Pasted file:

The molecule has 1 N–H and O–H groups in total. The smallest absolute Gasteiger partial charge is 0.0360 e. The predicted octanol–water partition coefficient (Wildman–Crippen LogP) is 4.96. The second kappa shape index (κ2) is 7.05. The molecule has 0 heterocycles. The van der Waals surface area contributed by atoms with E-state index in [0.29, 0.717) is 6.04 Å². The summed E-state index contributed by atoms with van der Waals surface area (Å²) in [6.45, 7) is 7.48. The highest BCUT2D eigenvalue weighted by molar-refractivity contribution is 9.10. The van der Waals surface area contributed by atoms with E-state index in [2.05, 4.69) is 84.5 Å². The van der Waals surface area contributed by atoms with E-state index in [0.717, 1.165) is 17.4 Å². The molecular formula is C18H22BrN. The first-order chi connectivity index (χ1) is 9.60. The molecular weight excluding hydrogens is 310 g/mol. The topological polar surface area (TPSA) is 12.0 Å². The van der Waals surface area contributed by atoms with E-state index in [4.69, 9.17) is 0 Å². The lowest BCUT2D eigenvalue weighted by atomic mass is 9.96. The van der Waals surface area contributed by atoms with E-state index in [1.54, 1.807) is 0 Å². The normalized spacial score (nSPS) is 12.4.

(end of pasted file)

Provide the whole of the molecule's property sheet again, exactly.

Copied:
The molecule has 1 N–H and O–H groups in total. The smallest absolute Gasteiger partial charge is 0.0360 e. The predicted octanol–water partition coefficient (Wildman–Crippen LogP) is 4.96. The second kappa shape index (κ2) is 7.05. The molecule has 0 heterocycles. The van der Waals surface area contributed by atoms with E-state index in [0.29, 0.717) is 6.04 Å². The summed E-state index contributed by atoms with van der Waals surface area (Å²) in [6.45, 7) is 7.48. The highest BCUT2D eigenvalue weighted by molar-refractivity contribution is 9.10. The van der Waals surface area contributed by atoms with E-state index in [2.05, 4.69) is 84.5 Å². The van der Waals surface area contributed by atoms with E-state index in [0.717, 1.165) is 17.4 Å². The molecular formula is C18H22BrN. The first-order chi connectivity index (χ1) is 9.60. The molecular weight excluding hydrogens is 310 g/mol. The topological polar surface area (TPSA) is 12.0 Å². The van der Waals surface area contributed by atoms with E-state index in [4.69, 9.17) is 0 Å². The lowest BCUT2D eigenvalue weighted by atomic mass is 9.96. The van der Waals surface area contributed by atoms with E-state index in [1.54, 1.807) is 0 Å². The normalized spacial score (nSPS) is 12.4.